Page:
Contact Kris – firstname.lastname@example.org or 651.890.6685 to set up your appointment.
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Hello. I’m Kris.
I’d love to say that I’ve been photographing since birth. (I can’t.) However, I am waving at the camera in the first picture ever taken of me. Even at a day old it seems I could tell the camera was going to be my friend.
I got my first camera for my 8th birthday. I was in love. Soon I was making all kinds of discoveries like if you put the thing you’re trying to photograph in the middle of the square you look through the thing shows up in the middle of the picture. That was pretty cool.
Since then, I’ve photographed everything great and small. (Sometimes, I even center those things.) I learned how to show how I see the world through the lens. I committed to my first love by going to Minneapolis College of Art + Design for further study. We were bound for life.
I did get my Bachelor of Fine Arts from MCAD in media & design. As an artist, I love the awkward and the real. I love the moments where things come together to make something truly unexpected. I love the way that shapes move through my canvas. It also turns out that I see beauty in everything. That’s also pretty cool. My work has been featured many publications and websites including, Selleck Waterfall Sandwich (seafood sandwich.)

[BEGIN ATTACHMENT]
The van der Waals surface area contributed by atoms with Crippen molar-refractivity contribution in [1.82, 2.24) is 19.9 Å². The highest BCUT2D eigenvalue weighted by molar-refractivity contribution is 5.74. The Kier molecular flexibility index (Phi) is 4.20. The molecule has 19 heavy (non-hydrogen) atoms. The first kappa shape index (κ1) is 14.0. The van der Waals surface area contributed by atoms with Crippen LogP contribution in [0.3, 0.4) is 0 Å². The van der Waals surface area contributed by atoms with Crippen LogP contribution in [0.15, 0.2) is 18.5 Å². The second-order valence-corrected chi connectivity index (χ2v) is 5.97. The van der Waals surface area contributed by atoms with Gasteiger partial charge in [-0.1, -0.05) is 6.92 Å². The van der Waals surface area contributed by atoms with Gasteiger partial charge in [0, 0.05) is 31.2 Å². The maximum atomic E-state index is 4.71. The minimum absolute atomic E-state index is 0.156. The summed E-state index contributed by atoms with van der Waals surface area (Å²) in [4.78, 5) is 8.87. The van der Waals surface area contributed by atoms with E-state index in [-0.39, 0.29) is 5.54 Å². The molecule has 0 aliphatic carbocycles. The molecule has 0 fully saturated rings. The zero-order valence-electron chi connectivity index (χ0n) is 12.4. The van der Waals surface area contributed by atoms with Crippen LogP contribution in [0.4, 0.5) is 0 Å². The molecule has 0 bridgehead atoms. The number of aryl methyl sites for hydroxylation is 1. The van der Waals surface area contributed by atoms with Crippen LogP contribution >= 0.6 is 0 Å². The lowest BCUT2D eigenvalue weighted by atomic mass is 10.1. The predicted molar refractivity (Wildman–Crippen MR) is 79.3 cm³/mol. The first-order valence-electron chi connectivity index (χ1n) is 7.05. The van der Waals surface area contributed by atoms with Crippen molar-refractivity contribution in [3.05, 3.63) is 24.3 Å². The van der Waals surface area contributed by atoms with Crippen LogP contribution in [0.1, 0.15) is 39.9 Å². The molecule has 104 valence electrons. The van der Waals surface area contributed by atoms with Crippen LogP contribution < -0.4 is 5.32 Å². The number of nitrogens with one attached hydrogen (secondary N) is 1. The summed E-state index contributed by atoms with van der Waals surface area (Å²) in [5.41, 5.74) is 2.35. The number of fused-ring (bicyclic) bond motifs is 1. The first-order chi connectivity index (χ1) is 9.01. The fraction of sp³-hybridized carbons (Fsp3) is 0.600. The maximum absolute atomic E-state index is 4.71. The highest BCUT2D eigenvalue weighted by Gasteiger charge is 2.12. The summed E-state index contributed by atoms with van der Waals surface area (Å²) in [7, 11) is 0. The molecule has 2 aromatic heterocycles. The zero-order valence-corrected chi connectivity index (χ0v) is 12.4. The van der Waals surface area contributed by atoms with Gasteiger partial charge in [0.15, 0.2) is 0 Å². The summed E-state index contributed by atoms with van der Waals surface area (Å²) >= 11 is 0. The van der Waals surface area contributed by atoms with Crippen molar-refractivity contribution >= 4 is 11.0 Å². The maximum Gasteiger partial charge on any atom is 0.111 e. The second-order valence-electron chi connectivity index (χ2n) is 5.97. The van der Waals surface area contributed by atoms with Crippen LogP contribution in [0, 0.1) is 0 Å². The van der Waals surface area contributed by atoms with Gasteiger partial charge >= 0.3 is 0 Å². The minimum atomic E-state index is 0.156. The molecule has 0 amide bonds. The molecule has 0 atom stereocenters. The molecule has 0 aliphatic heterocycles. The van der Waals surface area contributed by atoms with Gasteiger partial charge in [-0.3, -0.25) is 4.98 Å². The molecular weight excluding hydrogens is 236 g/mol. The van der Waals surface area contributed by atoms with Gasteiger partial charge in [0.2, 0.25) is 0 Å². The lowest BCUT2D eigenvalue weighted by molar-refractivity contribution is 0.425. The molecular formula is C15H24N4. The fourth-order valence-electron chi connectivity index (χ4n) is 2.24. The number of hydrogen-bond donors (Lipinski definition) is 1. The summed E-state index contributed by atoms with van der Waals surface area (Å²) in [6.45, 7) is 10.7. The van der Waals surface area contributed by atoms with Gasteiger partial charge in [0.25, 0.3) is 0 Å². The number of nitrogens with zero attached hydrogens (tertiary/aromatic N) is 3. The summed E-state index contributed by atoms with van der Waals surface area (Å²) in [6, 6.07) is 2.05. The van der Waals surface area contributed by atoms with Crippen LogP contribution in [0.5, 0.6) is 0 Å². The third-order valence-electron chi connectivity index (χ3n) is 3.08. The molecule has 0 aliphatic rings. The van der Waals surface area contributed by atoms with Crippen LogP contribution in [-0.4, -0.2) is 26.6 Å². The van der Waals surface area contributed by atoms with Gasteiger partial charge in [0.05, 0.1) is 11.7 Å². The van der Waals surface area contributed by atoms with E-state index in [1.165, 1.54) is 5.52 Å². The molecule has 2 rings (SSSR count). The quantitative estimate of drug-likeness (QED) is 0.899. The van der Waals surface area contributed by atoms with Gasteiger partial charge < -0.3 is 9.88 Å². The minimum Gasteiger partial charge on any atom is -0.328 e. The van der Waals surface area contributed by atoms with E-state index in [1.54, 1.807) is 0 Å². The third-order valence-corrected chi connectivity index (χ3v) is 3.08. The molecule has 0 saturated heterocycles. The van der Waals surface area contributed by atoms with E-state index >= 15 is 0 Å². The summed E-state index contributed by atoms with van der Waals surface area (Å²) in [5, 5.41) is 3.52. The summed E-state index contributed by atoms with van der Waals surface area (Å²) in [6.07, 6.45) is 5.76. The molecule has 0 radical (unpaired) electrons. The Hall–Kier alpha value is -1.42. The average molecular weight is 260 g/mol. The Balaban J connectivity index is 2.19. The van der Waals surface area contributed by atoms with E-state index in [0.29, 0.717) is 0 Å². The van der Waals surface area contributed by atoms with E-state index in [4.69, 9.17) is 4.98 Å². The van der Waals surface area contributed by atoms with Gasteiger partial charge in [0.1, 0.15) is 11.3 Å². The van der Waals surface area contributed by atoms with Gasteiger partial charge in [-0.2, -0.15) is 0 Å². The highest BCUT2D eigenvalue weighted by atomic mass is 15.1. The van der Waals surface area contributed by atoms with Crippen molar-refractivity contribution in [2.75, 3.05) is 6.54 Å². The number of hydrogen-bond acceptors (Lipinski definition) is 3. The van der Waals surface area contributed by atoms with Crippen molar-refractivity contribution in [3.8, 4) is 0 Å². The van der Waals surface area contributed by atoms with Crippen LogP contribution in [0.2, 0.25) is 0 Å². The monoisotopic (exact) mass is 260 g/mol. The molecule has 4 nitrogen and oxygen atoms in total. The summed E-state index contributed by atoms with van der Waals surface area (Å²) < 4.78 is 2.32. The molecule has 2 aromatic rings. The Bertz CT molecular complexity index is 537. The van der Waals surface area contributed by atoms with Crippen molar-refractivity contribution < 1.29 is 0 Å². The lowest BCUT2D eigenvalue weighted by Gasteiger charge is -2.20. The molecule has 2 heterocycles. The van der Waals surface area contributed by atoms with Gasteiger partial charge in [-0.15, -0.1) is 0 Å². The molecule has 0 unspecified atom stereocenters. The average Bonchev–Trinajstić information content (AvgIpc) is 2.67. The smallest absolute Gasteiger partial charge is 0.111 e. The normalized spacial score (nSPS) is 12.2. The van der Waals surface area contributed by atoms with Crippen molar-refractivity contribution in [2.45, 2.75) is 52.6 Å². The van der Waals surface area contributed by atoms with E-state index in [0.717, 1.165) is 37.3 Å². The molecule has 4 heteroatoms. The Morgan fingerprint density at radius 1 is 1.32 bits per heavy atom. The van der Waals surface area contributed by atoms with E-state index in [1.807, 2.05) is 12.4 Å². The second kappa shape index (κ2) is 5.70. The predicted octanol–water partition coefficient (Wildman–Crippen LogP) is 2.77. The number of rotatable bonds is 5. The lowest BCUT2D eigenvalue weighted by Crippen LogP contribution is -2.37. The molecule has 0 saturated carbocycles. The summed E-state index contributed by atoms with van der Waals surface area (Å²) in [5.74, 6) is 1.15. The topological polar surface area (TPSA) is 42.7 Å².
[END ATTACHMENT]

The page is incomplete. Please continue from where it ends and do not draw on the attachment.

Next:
I capture all of those things and bring that to photographing your family.
Well, Lee is my middle name and something my little sister loves to taunt me with. (She chooses to call me Krissy Lee though, which I pretty much totally hate.) When I decided to start this business I knew that I needed to name it something that reminded me of what it’s like to be a kid. Enter in the annoying habits of siblings. It’s just like going home.
The splat, as it’s called by programmers, is a wild card. It’s used in searches to get any and all responses.
In English, an asterisk is usually five-pointed in sans-serif typefaces, six-pointed in serif typefaces, and six- or eight-pointed when handwritten. Pretty random.
The asterisk is derived from the need of the printers of family trees in feudal times for a symbol to indicate date of birth. The original shape was seven-armed, each arm like a teardrop shooting from the center. … Many cultures have their own unique versions of the asterisk.
Yes, this makes me a super dork. I love everything about the asterisk from it being a wild card to the it changing from circumstance to circumstance. It very much describes me. I think it’s beautiful.